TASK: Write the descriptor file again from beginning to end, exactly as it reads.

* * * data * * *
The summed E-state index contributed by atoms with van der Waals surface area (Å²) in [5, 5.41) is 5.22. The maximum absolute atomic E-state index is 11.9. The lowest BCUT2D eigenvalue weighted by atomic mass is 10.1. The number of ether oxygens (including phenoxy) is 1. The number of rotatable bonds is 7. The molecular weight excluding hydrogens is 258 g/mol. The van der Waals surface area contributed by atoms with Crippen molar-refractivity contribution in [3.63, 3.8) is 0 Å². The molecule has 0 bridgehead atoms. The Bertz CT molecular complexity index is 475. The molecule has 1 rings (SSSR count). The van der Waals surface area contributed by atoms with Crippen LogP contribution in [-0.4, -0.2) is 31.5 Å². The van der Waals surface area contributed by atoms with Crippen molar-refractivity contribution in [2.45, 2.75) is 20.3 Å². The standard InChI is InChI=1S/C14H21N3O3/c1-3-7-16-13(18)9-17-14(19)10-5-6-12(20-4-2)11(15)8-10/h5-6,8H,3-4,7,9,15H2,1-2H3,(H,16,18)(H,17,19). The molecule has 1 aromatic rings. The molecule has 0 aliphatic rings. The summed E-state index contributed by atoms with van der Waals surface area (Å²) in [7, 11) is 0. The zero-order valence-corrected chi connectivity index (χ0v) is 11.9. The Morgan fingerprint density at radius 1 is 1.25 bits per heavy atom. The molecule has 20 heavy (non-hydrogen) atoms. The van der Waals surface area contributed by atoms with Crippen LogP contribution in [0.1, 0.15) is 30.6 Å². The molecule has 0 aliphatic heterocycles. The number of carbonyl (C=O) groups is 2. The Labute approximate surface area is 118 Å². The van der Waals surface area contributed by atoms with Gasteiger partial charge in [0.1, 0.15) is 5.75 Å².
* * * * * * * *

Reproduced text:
The summed E-state index contributed by atoms with van der Waals surface area (Å²) in [5, 5.41) is 5.22. The maximum absolute atomic E-state index is 11.9. The lowest BCUT2D eigenvalue weighted by atomic mass is 10.1. The number of ether oxygens (including phenoxy) is 1. The number of rotatable bonds is 7. The molecular weight excluding hydrogens is 258 g/mol. The van der Waals surface area contributed by atoms with Crippen molar-refractivity contribution in [3.63, 3.8) is 0 Å². The molecule has 0 bridgehead atoms. The Bertz CT molecular complexity index is 475. The molecule has 1 rings (SSSR count). The van der Waals surface area contributed by atoms with Crippen LogP contribution in [-0.4, -0.2) is 31.5 Å². The van der Waals surface area contributed by atoms with Crippen molar-refractivity contribution in [2.45, 2.75) is 20.3 Å². The standard InChI is InChI=1S/C14H21N3O3/c1-3-7-16-13(18)9-17-14(19)10-5-6-12(20-4-2)11(15)8-10/h5-6,8H,3-4,7,9,15H2,1-2H3,(H,16,18)(H,17,19). The molecule has 1 aromatic rings. The molecule has 0 aliphatic rings. The summed E-state index contributed by atoms with van der Waals surface area (Å²) in [7, 11) is 0. The zero-order valence-corrected chi connectivity index (χ0v) is 11.9. The Morgan fingerprint density at radius 1 is 1.25 bits per heavy atom. The molecule has 20 heavy (non-hydrogen) atoms. The van der Waals surface area contributed by atoms with Crippen LogP contribution in [0.1, 0.15) is 30.6 Å². The molecule has 0 aliphatic heterocycles. The number of carbonyl (C=O) groups is 2. The Labute approximate surface area is 118 Å². The van der Waals surface area contributed by atoms with Gasteiger partial charge in [0.1, 0.15) is 5.75 Å².